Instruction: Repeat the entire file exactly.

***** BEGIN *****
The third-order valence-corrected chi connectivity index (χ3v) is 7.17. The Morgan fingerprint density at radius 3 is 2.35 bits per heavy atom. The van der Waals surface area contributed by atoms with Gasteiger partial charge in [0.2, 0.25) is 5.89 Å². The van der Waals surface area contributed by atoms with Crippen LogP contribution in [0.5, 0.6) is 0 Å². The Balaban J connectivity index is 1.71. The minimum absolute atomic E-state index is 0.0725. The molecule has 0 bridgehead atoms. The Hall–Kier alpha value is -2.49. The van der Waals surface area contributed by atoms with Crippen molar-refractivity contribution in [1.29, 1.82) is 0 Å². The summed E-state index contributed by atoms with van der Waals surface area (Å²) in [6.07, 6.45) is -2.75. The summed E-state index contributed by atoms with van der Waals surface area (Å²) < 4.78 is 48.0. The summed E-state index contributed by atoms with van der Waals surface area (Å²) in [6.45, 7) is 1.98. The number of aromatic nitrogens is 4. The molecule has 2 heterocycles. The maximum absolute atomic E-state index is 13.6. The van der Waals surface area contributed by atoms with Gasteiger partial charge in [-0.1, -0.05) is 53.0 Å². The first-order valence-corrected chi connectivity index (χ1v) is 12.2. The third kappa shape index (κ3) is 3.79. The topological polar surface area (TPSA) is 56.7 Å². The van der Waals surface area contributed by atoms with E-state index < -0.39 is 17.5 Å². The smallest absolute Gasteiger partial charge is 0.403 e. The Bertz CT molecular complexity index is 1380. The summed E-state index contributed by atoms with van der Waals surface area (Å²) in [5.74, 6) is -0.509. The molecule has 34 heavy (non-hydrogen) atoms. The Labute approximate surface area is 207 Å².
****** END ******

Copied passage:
The third-order valence-corrected chi connectivity index (χ3v) is 7.17. The Morgan fingerprint density at radius 3 is 2.35 bits per heavy atom. The van der Waals surface area contributed by atoms with Gasteiger partial charge in [0.2, 0.25) is 5.89 Å². The van der Waals surface area contributed by atoms with Crippen LogP contribution in [0.5, 0.6) is 0 Å². The Balaban J connectivity index is 1.71. The minimum absolute atomic E-state index is 0.0725. The molecule has 0 bridgehead atoms. The Hall–Kier alpha value is -2.49. The van der Waals surface area contributed by atoms with Crippen molar-refractivity contribution in [1.29, 1.82) is 0 Å². The summed E-state index contributed by atoms with van der Waals surface area (Å²) in [6.07, 6.45) is -2.75. The summed E-state index contributed by atoms with van der Waals surface area (Å²) < 4.78 is 48.0. The summed E-state index contributed by atoms with van der Waals surface area (Å²) in [6.45, 7) is 1.98. The number of aromatic nitrogens is 4. The molecule has 2 heterocycles. The maximum absolute atomic E-state index is 13.6. The van der Waals surface area contributed by atoms with Gasteiger partial charge in [-0.1, -0.05) is 53.0 Å². The first-order valence-corrected chi connectivity index (χ1v) is 12.2. The third kappa shape index (κ3) is 3.79. The topological polar surface area (TPSA) is 56.7 Å². The van der Waals surface area contributed by atoms with E-state index < -0.39 is 17.5 Å². The smallest absolute Gasteiger partial charge is 0.403 e. The Bertz CT molecular complexity index is 1380. The summed E-state index contributed by atoms with van der Waals surface area (Å²) in [5.74, 6) is -0.509. The molecule has 34 heavy (non-hydrogen) atoms. The Labute approximate surface area is 207 Å².